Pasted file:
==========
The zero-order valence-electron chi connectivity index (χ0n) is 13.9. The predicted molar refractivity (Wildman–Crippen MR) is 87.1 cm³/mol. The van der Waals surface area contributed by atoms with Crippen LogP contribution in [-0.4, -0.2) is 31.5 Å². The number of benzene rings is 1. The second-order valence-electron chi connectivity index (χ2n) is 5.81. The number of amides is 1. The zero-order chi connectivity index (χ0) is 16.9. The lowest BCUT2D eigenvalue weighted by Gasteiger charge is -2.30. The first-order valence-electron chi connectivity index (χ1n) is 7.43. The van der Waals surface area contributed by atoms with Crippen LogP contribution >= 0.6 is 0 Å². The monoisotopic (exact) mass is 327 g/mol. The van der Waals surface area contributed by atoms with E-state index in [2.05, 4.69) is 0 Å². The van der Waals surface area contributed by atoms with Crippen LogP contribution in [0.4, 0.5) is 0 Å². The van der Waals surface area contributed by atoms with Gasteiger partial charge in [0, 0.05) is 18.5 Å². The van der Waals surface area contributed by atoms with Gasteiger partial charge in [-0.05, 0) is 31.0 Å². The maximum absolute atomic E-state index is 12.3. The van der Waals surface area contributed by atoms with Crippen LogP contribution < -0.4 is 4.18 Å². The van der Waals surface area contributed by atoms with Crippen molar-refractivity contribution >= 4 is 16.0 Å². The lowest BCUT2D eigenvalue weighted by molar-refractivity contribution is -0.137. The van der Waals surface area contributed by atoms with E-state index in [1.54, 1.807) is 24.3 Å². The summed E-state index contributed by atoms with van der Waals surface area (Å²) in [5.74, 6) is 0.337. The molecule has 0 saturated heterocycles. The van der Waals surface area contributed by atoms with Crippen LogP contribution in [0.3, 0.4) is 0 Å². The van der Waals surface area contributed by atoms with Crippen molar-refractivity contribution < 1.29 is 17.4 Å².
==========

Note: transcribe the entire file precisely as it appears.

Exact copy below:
The zero-order valence-electron chi connectivity index (χ0n) is 13.9. The predicted molar refractivity (Wildman–Crippen MR) is 87.1 cm³/mol. The van der Waals surface area contributed by atoms with Crippen LogP contribution in [-0.4, -0.2) is 31.5 Å². The number of benzene rings is 1. The second-order valence-electron chi connectivity index (χ2n) is 5.81. The number of amides is 1. The zero-order chi connectivity index (χ0) is 16.9. The lowest BCUT2D eigenvalue weighted by Gasteiger charge is -2.30. The first-order valence-electron chi connectivity index (χ1n) is 7.43. The van der Waals surface area contributed by atoms with Crippen LogP contribution >= 0.6 is 0 Å². The monoisotopic (exact) mass is 327 g/mol. The van der Waals surface area contributed by atoms with E-state index in [2.05, 4.69) is 0 Å². The van der Waals surface area contributed by atoms with Crippen LogP contribution in [0.4, 0.5) is 0 Å². The van der Waals surface area contributed by atoms with Gasteiger partial charge in [0, 0.05) is 18.5 Å². The van der Waals surface area contributed by atoms with Gasteiger partial charge in [-0.05, 0) is 31.0 Å². The maximum absolute atomic E-state index is 12.3. The van der Waals surface area contributed by atoms with Crippen LogP contribution < -0.4 is 4.18 Å². The van der Waals surface area contributed by atoms with Crippen molar-refractivity contribution >= 4 is 16.0 Å². The lowest BCUT2D eigenvalue weighted by molar-refractivity contribution is -0.137. The van der Waals surface area contributed by atoms with E-state index in [1.54, 1.807) is 24.3 Å². The summed E-state index contributed by atoms with van der Waals surface area (Å²) in [5.74, 6) is 0.337. The molecule has 0 saturated heterocycles. The van der Waals surface area contributed by atoms with Crippen LogP contribution in [0.3, 0.4) is 0 Å². The van der Waals surface area contributed by atoms with Crippen molar-refractivity contribution < 1.29 is 17.4 Å².